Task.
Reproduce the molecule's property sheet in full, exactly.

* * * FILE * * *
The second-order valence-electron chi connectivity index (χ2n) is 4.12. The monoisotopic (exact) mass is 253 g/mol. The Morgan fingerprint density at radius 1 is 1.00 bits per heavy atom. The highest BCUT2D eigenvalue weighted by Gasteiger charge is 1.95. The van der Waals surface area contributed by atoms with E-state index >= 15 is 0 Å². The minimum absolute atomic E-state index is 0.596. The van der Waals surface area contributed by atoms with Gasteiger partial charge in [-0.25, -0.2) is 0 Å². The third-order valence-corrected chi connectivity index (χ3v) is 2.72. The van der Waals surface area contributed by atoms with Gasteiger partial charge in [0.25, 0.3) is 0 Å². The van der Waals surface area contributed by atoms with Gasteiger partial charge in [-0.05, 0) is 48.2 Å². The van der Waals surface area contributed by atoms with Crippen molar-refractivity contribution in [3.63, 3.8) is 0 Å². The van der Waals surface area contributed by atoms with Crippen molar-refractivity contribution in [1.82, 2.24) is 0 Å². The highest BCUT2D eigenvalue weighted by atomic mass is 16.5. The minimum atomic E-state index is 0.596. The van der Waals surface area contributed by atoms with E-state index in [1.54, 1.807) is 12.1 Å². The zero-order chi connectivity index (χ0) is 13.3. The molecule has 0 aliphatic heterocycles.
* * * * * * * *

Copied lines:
The second-order valence-electron chi connectivity index (χ2n) is 4.12. The monoisotopic (exact) mass is 253 g/mol. The Morgan fingerprint density at radius 1 is 1.00 bits per heavy atom. The highest BCUT2D eigenvalue weighted by Gasteiger charge is 1.95. The van der Waals surface area contributed by atoms with E-state index >= 15 is 0 Å². The minimum absolute atomic E-state index is 0.596. The van der Waals surface area contributed by atoms with Gasteiger partial charge in [-0.25, -0.2) is 0 Å². The third-order valence-corrected chi connectivity index (χ3v) is 2.72. The van der Waals surface area contributed by atoms with Gasteiger partial charge in [0.25, 0.3) is 0 Å². The van der Waals surface area contributed by atoms with Gasteiger partial charge in [-0.05, 0) is 48.2 Å². The van der Waals surface area contributed by atoms with Crippen molar-refractivity contribution in [3.63, 3.8) is 0 Å². The van der Waals surface area contributed by atoms with Crippen molar-refractivity contribution in [1.82, 2.24) is 0 Å². The highest BCUT2D eigenvalue weighted by atomic mass is 16.5. The minimum atomic E-state index is 0.596. The van der Waals surface area contributed by atoms with E-state index in [1.54, 1.807) is 12.1 Å². The zero-order chi connectivity index (χ0) is 13.3. The molecule has 0 aliphatic heterocycles.